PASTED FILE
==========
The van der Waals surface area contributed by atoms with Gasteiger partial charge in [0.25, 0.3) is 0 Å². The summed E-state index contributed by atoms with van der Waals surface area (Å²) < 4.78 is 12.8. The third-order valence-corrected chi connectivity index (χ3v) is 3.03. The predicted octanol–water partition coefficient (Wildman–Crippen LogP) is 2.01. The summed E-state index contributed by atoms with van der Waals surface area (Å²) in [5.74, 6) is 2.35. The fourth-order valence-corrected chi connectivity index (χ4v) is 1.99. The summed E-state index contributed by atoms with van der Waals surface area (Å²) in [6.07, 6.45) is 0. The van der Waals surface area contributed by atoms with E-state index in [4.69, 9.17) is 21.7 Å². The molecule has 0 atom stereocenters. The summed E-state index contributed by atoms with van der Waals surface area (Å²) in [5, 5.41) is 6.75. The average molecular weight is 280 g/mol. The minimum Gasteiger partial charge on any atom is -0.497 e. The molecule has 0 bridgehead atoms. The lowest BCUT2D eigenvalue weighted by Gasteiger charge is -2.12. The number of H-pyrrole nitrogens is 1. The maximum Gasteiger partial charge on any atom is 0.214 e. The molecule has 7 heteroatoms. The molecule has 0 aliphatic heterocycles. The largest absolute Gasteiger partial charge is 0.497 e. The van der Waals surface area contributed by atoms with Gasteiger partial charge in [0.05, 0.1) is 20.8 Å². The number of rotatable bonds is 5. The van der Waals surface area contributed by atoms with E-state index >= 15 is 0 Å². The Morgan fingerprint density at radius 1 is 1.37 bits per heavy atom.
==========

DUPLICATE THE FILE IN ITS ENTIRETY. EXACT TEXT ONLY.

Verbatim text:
The van der Waals surface area contributed by atoms with Gasteiger partial charge in [0.25, 0.3) is 0 Å². The summed E-state index contributed by atoms with van der Waals surface area (Å²) < 4.78 is 12.8. The third-order valence-corrected chi connectivity index (χ3v) is 3.03. The predicted octanol–water partition coefficient (Wildman–Crippen LogP) is 2.01. The summed E-state index contributed by atoms with van der Waals surface area (Å²) in [5.74, 6) is 2.35. The fourth-order valence-corrected chi connectivity index (χ4v) is 1.99. The summed E-state index contributed by atoms with van der Waals surface area (Å²) in [6.07, 6.45) is 0. The van der Waals surface area contributed by atoms with E-state index in [4.69, 9.17) is 21.7 Å². The molecule has 0 atom stereocenters. The summed E-state index contributed by atoms with van der Waals surface area (Å²) in [5, 5.41) is 6.75. The average molecular weight is 280 g/mol. The minimum Gasteiger partial charge on any atom is -0.497 e. The molecule has 0 bridgehead atoms. The lowest BCUT2D eigenvalue weighted by Gasteiger charge is -2.12. The number of H-pyrrole nitrogens is 1. The maximum Gasteiger partial charge on any atom is 0.214 e. The molecule has 7 heteroatoms. The molecule has 0 aliphatic heterocycles. The largest absolute Gasteiger partial charge is 0.497 e. The van der Waals surface area contributed by atoms with Gasteiger partial charge in [0.05, 0.1) is 20.8 Å². The number of rotatable bonds is 5. The van der Waals surface area contributed by atoms with E-state index >= 15 is 0 Å². The Morgan fingerprint density at radius 1 is 1.37 bits per heavy atom.